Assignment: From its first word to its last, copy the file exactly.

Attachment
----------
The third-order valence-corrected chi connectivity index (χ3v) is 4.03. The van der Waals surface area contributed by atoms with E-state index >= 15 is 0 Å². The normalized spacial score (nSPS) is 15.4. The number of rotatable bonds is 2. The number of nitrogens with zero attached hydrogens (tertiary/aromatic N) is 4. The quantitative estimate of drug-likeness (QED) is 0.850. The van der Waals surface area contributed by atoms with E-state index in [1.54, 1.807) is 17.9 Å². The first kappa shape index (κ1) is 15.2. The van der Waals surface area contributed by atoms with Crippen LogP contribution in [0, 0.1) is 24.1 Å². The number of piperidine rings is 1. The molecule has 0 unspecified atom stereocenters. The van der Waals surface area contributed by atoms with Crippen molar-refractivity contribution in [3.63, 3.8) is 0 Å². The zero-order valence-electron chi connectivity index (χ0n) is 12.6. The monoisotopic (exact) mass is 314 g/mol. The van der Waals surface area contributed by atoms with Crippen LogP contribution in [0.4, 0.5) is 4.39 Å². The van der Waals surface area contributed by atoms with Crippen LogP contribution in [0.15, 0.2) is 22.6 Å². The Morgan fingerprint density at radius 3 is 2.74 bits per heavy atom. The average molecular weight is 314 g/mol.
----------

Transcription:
The third-order valence-corrected chi connectivity index (χ3v) is 4.03. The van der Waals surface area contributed by atoms with E-state index >= 15 is 0 Å². The normalized spacial score (nSPS) is 15.4. The number of rotatable bonds is 2. The number of nitrogens with zero attached hydrogens (tertiary/aromatic N) is 4. The quantitative estimate of drug-likeness (QED) is 0.850. The van der Waals surface area contributed by atoms with E-state index in [1.54, 1.807) is 17.9 Å². The first kappa shape index (κ1) is 15.2. The van der Waals surface area contributed by atoms with Crippen LogP contribution in [0, 0.1) is 24.1 Å². The number of piperidine rings is 1. The molecule has 0 unspecified atom stereocenters. The van der Waals surface area contributed by atoms with Crippen molar-refractivity contribution in [3.63, 3.8) is 0 Å². The zero-order valence-electron chi connectivity index (χ0n) is 12.6. The monoisotopic (exact) mass is 314 g/mol. The van der Waals surface area contributed by atoms with Crippen LogP contribution in [0.4, 0.5) is 4.39 Å². The van der Waals surface area contributed by atoms with Crippen LogP contribution in [0.15, 0.2) is 22.6 Å². The Morgan fingerprint density at radius 3 is 2.74 bits per heavy atom. The average molecular weight is 314 g/mol.